Former national athletes Joscelin Yeo and Zhang Tingjun are now teaching kids how to survive in the wild
After representing Singapore and competing at the top of their sports, swimmer Joscelin Yeo and netball player Zhang Tingjun hope to pass on their biggest takeaways to kids at their new wilderness survival camps.
When a former Olympic swimmer and a former national netball player come together to organise camps for children, what would they teach? If you’re guessing either swimming or netball, you are in for a surprise.
For almost a year, Joscelin Yeo, 43, and Zhang Tingjun, 40, have been organising wilderness camps for children under their new company, Into The Wild. They have since run camps for 700 to 800 kids from the age of four.
These camps are generally three hours long and priced at S$120 per child. They are designed to create unfamiliar situations with unexpected real-life simulations that push kids out of their comfort zone and challenge them to find creative solutions.
The Disaster Survival Night Camp, for instance, creates a simulated natural disaster such as a volcano erupting, earthquake or tsunami. Kids are tasked to chart their own escape route out of the jungle in the dark as a team, without adult support.
The Wilderness Survival Camps teach first aid skills and allow kids to put them into practice during a high-stress simulated injury. Another cool series is the ongoing Snake Squad series, which offers weekly off-the-grid adventures.
The duo are both wilderness first aid-certified. Zhang is also an emergency medical technician, responding to 995 emergencies such as cardiac arrests. She has also worked in Mercy Relief in different countries, responding to natural disasters. She is a certified snake catcher and handler as well.
“We want to teach real skills that we’ve had to use and build confidence in kids. A lot of times these days, people just sit back and watch when something is happening. Rather than helping, they whip out their phones and take a video. We want kids to learn to be responsive from young, and to not be afraid to step up in an emergency and help,” said Yeo.
NORMALISING INJURY AND RISK-TAKING
But wouldn’t it be more fitting, and perhaps even more lucrative, for these two accomplished sportswomen to teach the sport in which they competed at the highest level? The duo, who became friends last year while mountain biking, takes a very different view.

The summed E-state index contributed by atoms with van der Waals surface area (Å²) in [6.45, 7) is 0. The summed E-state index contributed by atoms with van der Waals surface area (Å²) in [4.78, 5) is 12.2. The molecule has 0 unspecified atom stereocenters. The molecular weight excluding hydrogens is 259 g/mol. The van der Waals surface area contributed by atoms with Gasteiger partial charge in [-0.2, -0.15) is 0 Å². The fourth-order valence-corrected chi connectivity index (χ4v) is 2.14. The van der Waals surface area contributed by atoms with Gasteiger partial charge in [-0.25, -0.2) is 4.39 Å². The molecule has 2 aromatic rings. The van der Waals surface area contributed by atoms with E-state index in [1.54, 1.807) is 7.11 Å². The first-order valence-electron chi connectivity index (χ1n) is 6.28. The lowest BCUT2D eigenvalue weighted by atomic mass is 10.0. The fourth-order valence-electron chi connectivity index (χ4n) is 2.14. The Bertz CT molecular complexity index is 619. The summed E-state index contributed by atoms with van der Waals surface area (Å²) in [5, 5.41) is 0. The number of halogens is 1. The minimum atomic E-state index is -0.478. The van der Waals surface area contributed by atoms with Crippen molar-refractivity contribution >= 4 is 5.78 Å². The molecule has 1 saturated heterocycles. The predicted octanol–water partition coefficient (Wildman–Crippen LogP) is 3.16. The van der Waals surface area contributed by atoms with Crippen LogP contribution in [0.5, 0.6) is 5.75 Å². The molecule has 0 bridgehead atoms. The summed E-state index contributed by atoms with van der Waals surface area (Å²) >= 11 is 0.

One of Singapore’s most famous swimmers, Yeo has won 40 gold medals at the Southeast Asian Games and represented Singapore four times in the Olympics. Her biggest takeaway however, has nothing to do with swimming.
“I probably lost more races than I won. People only talk about the wins, but they don’t talk about the races that you lost. Having swum competitively for so many years, I learned a lot about success and failure, and what that does to you as a person.
“When I was younger, my whole identity hung on whether I won a race. If I won, I felt great. If I lost, I saw myself as a failure. I had to learn to not take that as my identity, and bounce back from failures, learn from them and figure out a way to get better,” she reflected.
We want to teach real skills that we’ve had to use and build confidence in kids. A lot of times these days, people just sit back and watch when something is happening.
Besides learning to fail or fall, one other important lesson Yeo gleaned was to have the confidence to put herself out there in the first place. Perhaps that is why Into The Wild camps focus on taking kids out of their comfort zone, empowering them to take risks and make their own decisions, and showing them what to do if they hit a roadblock or get injured.
“Kids in Singapore live in a bubble and tend to be very protected. Sometimes, instead of saying ‘climb higher up the tree’, parents might say, ‘Be careful, you will fall down’. And when kids fall down, they’d say, ‘See, I told you so.’ This instils fear in kids and a sense that they are not capable of doing something,” Zhang reflected
“I also find that some kids ask for permission a lot. They would say, ‘Can I go into this drain or climb this thing?’ That curtails a lot of their creativity and curiosity. It also creates a very risk-averse society. Whereas when we were kids, we didn’t ask, we just did it and if we fell, we fell, right?” she added.
I also find that some kids ask for permission a lot. They would say, ‘Can I go into this drain or climb this thing?’ That curtails a lot of their creativity and curiosity.